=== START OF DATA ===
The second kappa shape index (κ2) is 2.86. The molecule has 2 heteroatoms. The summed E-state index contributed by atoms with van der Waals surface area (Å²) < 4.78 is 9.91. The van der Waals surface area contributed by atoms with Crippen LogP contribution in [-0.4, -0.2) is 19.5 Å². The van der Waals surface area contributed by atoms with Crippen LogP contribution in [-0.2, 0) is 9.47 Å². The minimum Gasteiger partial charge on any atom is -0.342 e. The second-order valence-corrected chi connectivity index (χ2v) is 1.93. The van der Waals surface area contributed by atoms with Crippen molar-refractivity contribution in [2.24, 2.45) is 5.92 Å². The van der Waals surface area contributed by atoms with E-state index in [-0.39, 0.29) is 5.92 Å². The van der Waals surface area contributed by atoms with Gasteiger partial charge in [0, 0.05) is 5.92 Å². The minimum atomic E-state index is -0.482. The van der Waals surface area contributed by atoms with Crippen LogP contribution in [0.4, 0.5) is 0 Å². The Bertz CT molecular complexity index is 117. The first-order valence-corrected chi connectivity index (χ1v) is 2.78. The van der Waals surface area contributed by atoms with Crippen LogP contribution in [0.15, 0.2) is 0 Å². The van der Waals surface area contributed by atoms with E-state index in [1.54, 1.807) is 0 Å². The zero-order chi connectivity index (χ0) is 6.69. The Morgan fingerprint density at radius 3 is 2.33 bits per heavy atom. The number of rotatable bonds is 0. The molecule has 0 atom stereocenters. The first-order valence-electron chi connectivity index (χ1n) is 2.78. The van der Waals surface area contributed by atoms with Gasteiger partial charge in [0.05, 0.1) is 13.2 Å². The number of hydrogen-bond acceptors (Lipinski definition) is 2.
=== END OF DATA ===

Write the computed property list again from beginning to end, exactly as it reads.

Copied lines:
The second kappa shape index (κ2) is 2.86. The molecule has 2 heteroatoms. The summed E-state index contributed by atoms with van der Waals surface area (Å²) < 4.78 is 9.91. The van der Waals surface area contributed by atoms with Crippen LogP contribution in [-0.4, -0.2) is 19.5 Å². The van der Waals surface area contributed by atoms with Crippen LogP contribution in [-0.2, 0) is 9.47 Å². The minimum Gasteiger partial charge on any atom is -0.342 e. The second-order valence-corrected chi connectivity index (χ2v) is 1.93. The van der Waals surface area contributed by atoms with Crippen molar-refractivity contribution in [2.24, 2.45) is 5.92 Å². The van der Waals surface area contributed by atoms with E-state index in [-0.39, 0.29) is 5.92 Å². The van der Waals surface area contributed by atoms with Gasteiger partial charge in [0, 0.05) is 5.92 Å². The minimum atomic E-state index is -0.482. The van der Waals surface area contributed by atoms with Crippen LogP contribution in [0.4, 0.5) is 0 Å². The Bertz CT molecular complexity index is 117. The first-order valence-corrected chi connectivity index (χ1v) is 2.78. The van der Waals surface area contributed by atoms with Crippen LogP contribution in [0.15, 0.2) is 0 Å². The van der Waals surface area contributed by atoms with E-state index in [1.54, 1.807) is 0 Å². The zero-order chi connectivity index (χ0) is 6.69. The Morgan fingerprint density at radius 3 is 2.33 bits per heavy atom. The number of rotatable bonds is 0. The molecule has 0 atom stereocenters. The first-order valence-electron chi connectivity index (χ1n) is 2.78. The van der Waals surface area contributed by atoms with Gasteiger partial charge in [0.05, 0.1) is 13.2 Å². The number of hydrogen-bond acceptors (Lipinski definition) is 2.